Fall 2013 Orientation: Student tips for surviving and thriving at Art Center

by September 4th, 2013

 

Student orientation

Student orientation

Ah, the first day of school. It’s an initiation fraught with the anxiety of the unknown and flashbacks to the horrors of entering the grade school cafeteria for the first time. Fortunately, here at Art Center, strategies have been put in place to help ease the pain of crossing that threshold. Of course this process has been systematized. What else would you expect from a design mecca?

Orientation week has been tailored to meet the needs of incoming freshman and their families, with a full agenda ranging from social mixers to in-depth information sessions on everything from campus sustainability to the infamous Art Center critique. Most critically, students are also matched with peer mentors who act as guides, companions and all-purpose resources for inside information on navigating the academic and social twists and turns inherent to any Art Center journey.

In the spirit of optimizing the orientation week experience for the incoming class of 2013, we’ve gathered the following tips and advice from an authoritative source — current students — on how to make the most of this transformative educational opportunity.

Thomas “Sho” Rust (Designmatters): Approach each opportunity with a strong understanding of who you are and the path that best gets you to where you want to be. Always push yourself to learn more, tying practical experience with classroom instruction. Remain purposeful and always engage in lively conversation and self-critique with focus and determination. This has always opened opportunities.

Stella Kalilina (Photography and Imaging): Be very hungry for an art education when you start at Art Center. Be certain of your commitment to your major/field. Prepare to give it your all and more, but also be open to asking for help when you need it. Art Center has lots of resources outside of class, for instance time management help and one-on-one counseling. Find ways to get involved on campus and meet friends outside of your major.

Karine Grigorian (Advertising): Know what you want to do. I really don’t think this is a school for students still trying to find their footing and find their way. The time spent here may seem long but it’s so short compared to your lifelong career, so spend as much time as you can on your growth as an artist. And be inspired by all the students around you. Also the whole all-nighter business is b.s. Organize or die!

George Widodo (Advertising): Do this solely out of your own will.

Anastasia Hanan (Graduate Industrial Design): Join Art Center Student Government. It will give you access to a wonderful network of people that you will likely not meet otherwise. Always ask “why?” until you find a suitable response. Also, help is there. Go seek it out. Art Center has such a depth of resources that we are all too busy to use. But try anyway!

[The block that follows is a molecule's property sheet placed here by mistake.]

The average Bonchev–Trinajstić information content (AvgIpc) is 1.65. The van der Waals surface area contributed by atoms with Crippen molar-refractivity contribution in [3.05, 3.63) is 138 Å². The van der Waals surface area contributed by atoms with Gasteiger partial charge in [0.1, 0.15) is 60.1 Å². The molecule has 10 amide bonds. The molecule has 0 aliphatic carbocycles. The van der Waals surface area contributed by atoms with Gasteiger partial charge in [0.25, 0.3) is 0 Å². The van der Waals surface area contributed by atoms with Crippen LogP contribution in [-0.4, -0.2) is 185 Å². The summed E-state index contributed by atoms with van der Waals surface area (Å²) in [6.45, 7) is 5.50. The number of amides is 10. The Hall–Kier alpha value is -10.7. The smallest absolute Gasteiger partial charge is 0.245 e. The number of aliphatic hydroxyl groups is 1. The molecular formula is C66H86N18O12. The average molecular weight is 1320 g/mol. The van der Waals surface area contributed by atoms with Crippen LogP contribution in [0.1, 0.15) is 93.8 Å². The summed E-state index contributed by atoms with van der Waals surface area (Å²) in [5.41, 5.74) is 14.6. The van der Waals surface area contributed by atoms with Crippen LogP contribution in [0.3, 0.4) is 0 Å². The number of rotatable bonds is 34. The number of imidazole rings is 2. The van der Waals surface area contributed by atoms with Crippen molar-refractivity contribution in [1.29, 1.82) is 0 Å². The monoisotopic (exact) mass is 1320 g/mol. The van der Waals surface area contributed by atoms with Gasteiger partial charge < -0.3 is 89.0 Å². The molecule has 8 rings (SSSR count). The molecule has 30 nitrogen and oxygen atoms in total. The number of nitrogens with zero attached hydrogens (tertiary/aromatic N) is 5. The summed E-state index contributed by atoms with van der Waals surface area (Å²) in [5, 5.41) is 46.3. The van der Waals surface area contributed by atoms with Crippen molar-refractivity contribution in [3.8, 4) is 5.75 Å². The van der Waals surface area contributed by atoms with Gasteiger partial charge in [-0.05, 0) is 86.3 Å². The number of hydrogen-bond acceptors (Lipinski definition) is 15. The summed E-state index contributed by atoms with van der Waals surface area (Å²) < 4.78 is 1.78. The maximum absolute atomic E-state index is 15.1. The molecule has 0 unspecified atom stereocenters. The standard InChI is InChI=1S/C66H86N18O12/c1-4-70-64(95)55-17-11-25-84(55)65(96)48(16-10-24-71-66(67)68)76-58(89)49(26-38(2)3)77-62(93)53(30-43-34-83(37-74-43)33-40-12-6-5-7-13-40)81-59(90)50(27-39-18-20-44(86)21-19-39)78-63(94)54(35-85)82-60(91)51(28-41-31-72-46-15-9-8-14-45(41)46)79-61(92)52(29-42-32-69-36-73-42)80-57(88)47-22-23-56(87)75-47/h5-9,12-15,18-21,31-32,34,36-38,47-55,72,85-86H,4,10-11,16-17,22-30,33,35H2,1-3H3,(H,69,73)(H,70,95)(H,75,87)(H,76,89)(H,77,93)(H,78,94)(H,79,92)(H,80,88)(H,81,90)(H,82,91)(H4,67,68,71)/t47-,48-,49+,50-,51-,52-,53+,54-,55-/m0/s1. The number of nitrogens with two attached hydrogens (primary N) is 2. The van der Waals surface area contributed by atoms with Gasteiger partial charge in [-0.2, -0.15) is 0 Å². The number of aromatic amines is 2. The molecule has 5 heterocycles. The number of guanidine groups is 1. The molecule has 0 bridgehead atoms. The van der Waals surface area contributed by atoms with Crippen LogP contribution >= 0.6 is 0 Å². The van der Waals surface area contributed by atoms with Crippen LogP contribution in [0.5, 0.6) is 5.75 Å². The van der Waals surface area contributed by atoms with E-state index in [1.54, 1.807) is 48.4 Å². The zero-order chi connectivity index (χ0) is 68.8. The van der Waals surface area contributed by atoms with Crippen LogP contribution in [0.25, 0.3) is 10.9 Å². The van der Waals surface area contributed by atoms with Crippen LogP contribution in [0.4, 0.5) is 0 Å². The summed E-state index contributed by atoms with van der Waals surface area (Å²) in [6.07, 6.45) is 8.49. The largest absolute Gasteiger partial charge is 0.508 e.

Rich Siemer (Graduate Industrial Design): Be very sure of your commitment. If you are not completely dedicated, you will have a hard time enjoying your time here.

Alex Cabunoc (Product Design): Art Center is not your typical college experience. I would liken it more to a whetstone and you are the dull blade. Each day you will be dragged across its edge. It will not be fun a lot of the time. What you eat, the amount you sleep will not be ideal to put it lightly. You’ll often have to sacrifice things like weekends, and hanging out with friends, birthdays and holidays. But in the end, you will be that much sharper and that much more honed in your craft and ability. Really consider this beforehand and if it doesn’t sound like something you really want, look elsewhere.

Oliver Lo (Graphic Design: Take advantage of internships. Don’t underestimate how much you’ll get out of it. Your time at Art Center will be intense and rigorous and at many points exhausting. Taking a break from school to do an internship allows you to physically and mentally recharge while giving you a chance to experience something new and restore those creative juices. As great as the instructors and courses are at Art Center, there are simply things you learn on the job you can’t learn at school. Internships are like training wheels. It’s a great way to experience what it’s like in a real professional setting while enjoying the safety of being able to make mistakes. When you return to school, not only will all the things you’ve learned on the job make your work stronger but you’ll also be aware of the areas you want to develop further. Finally, internships are a great way to network and get your foot in the door. A successful internship could lead to an offer for a full-time position at that firm. At the very least, you’ll have made great connections with other designers that will add to your network and come in handy when it’s time to apply for a job and get referrals.

Charlene Chen (Graphic Design): Enjoy taking challenges/risks in your design process, and it’s totally fine to step out of your comfort zone and feel like you don’t have the control of everything. Sometimes it is more important to take away something valuable from the design process than to have a portfolio piece for your grad show.

 

 

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